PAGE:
The holiday season is supposed to be a fun, joyous, and happy time of year where we gather with family and friends. However, many people struggle with anxiety and depression during the holidays for various reasons.
For some people, who have been clinically diagnosed with anxiety and depression, the holidays can make it more challenging to manage their mental health disorder. For other people, they experience seasonal anxiety and depression, which is considered a major depressive disorder.
Why are Anxiety and Depression Triggered During the Holidays?
Triggering events will vary from one person to the next. For example, the holiday season can increase stress with having to balance work, family life, holiday shopping, holiday events, and social commitments. Furthermore, the holidays can be financially stressful for many people that are trying not to overspend.
In addition, some people have a mental image of what the holidays should be or how they envision events, gatherings, or other things will occur. When these expectations are unrealistic, it can be a significant letdown because things do not play out how one thought they would.
Another reason anxiety and depression are triggered during the holidays is because it is easy for us to compare ourselves with others and their “holiday status.” For example, we might compare how many decorations we have and look at someone else’s and think theirs are prettier or they have more.
We might also compare the number of presents and the size of the presents under our friends’ trees. We could even compare who has received the most holiday greeting cards.
Making these comparisons can make us feel anxious and depressed when our neighbors, friends, and relatives seem to be happier and have a better life than we do – even when it is not true.
Other Anxiety and Depression Triggers During the Holidays
- Feeling Alone – It is easy to feel sad and depressed if you are spending the holidays alone. You can also feel isolated when you are left out of holiday activities and events.
- Family Conflict – If there is some type of ongoing family conflict between relatives, it can add stress and increase anxiety during family gatherings.
- Loss of a Loved One – If a loved one recently passed away and this is the first holiday without them, it can make us experience grief and a sense of loss, causing us to feel sad and depressed.
- Past Traumas – Prior traumatic events that occurred during the holidays can be re-triggered and make us feel anxious or depressed.
- Past Substance Abuse – If someone is recovering from substance abuse disorder, the holidays can be a difficult time triggering anxiety about being around alcohol and drugs.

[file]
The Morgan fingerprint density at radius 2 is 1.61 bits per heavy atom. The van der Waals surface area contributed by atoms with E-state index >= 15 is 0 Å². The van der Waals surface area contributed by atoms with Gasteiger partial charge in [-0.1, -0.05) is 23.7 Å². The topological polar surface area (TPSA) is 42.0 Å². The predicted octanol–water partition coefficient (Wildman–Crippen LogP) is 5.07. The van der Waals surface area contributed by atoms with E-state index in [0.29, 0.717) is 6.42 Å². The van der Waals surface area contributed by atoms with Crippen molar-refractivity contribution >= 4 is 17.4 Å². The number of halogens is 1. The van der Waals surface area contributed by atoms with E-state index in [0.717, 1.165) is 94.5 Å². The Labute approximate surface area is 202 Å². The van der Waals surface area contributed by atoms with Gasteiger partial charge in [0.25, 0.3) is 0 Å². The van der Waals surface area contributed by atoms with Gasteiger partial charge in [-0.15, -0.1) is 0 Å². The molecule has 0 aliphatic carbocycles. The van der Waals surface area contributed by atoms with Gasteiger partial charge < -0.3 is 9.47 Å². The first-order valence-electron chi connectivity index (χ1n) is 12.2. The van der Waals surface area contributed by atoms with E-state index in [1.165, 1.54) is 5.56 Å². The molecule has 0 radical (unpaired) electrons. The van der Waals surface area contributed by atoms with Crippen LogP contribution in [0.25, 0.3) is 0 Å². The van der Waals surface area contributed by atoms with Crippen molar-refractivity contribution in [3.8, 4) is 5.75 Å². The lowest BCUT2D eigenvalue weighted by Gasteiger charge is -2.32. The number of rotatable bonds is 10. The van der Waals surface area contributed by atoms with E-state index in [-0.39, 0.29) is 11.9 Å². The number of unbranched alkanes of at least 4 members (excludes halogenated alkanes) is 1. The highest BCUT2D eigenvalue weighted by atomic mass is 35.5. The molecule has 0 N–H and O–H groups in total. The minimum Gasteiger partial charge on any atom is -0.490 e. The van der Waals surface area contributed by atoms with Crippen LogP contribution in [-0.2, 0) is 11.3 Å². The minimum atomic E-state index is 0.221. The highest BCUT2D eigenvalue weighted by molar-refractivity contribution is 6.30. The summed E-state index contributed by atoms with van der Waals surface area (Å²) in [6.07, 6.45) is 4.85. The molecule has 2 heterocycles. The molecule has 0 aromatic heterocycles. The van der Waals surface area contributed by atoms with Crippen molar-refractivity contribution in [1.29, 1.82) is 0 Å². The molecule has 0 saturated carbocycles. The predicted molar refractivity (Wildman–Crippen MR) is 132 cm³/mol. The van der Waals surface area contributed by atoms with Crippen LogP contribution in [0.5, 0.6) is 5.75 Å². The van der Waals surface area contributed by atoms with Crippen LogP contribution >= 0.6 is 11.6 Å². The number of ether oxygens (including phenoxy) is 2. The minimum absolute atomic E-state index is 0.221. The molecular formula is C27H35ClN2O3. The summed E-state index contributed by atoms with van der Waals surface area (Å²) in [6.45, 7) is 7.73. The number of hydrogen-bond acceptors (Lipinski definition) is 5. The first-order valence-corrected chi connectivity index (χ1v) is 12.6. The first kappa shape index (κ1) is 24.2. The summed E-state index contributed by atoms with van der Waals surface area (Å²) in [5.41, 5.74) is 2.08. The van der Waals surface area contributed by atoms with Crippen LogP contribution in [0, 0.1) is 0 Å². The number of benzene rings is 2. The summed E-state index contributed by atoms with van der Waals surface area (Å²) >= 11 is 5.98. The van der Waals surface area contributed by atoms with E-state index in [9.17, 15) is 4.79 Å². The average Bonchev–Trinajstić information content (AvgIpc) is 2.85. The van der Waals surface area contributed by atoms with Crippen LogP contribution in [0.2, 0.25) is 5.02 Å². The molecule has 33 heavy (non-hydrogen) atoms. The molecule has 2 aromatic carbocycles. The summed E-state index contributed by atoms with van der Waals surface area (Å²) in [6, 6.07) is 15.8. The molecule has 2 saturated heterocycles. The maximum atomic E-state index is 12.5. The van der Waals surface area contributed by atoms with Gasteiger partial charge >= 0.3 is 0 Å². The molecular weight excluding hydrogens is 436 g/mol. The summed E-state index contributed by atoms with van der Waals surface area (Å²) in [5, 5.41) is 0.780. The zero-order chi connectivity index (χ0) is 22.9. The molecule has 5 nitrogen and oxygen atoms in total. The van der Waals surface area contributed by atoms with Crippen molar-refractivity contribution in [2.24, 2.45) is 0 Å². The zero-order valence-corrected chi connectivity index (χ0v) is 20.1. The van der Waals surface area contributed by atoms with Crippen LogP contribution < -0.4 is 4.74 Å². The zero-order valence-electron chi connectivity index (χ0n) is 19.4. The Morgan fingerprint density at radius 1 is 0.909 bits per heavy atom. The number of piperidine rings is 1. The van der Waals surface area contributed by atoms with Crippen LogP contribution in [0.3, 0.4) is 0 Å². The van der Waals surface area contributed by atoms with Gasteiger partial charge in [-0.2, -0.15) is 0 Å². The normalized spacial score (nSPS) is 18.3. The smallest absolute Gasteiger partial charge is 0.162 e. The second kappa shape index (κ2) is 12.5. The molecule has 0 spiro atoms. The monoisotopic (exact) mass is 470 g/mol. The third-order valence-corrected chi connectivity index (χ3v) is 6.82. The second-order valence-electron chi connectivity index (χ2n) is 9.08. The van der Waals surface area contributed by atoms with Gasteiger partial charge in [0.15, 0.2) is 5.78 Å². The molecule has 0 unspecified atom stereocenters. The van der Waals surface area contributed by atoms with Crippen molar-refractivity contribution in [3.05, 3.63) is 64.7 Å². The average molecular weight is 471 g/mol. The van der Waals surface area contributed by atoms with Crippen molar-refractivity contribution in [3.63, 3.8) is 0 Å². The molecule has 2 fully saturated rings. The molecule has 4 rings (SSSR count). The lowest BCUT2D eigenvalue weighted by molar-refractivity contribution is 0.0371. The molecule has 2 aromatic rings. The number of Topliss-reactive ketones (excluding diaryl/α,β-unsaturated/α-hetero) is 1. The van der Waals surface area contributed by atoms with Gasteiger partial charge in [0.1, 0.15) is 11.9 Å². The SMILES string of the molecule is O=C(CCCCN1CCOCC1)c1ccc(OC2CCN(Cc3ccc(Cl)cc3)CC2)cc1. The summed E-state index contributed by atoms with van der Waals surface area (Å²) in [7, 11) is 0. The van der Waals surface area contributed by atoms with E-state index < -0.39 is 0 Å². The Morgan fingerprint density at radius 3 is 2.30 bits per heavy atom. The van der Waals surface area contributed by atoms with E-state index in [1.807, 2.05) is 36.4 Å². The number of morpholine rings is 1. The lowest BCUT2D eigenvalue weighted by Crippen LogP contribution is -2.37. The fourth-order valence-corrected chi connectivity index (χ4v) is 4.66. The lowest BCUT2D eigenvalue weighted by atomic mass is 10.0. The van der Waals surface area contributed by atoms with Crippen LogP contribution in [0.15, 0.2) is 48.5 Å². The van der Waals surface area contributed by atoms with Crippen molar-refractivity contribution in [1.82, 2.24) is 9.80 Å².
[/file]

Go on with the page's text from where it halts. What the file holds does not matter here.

What Can You Do to Prevent a Symptom Relapse?
The most important thing you can do for yourself to prevent anxiety and depression during the holidays is to do what is best for you. If that means skipping family gatherings, holiday parties, and other social events, then you should not feel guilty about it whatsoever.
Your mental health and well-being are far more important. In addition, consider incorporating the following during the holiday season:
- Set realistic expectations for the holidays. To avoid feeling let down, consider what you expect from yourself and others without expecting too much.
- Do not overdo it. It is easy to want to do as much as you can during the holiday season. It is okay to scale things down and still enjoy the holidays by limiting what you will do.
- Put yourself and your needs first. There is only so much you can do in a day. Make sure to set time aside each day for personal care, hobbies, and things you enjoy.
- Consider TMS, ketamine, and other psychiatry treatments to maintain your mental health. Being proactive about your mental health can be beneficial to help prevent an anxiety or depression relapse.
What Can You Do if You Experience a Symptom Relapse?
If you notice you are experiencing anxiety and depression during the holidays, it is crucial not to let it become the focal point of your holidays. Instead, if you are already receiving some form of ongoing care, consider increasing the number of sessions to provide the additional support you need.
If you have not tried TMS or ketamine therapies, these can be wonderful options to explore. TMS (transcranial magnetic stimulation) therapy is a non-invasive and drug-free method to treat anxiety and depression.
TMS focuses magnetic pulses to the area of the brain that regulates our moods and makes us feel anxious or depressed. By stimulating this area of the brain, you will notice that your level of anxiety decreases or your depressed feelings gradually lessen.
Ketamine therapy is also effective at relieving the symptoms of anxiety and depression. Ketamine is an FDA-approved anesthetic that is equally effective at treating anxiety and depression. Most people that receive ketamine therapy report improvements within a few hours or less.
TMS and Ketamine Treatments for Anxiety and Depression During the Holidays in Los Angeles, CA
If you are worried about anxiety and depression during the holidays, find out if TMS and ketamine therapies could help by scheduling a no-obligation consultation at Neuro Wellness Spa in Los Angeles, CA. Contact us by calling 1-877-847-3984 today!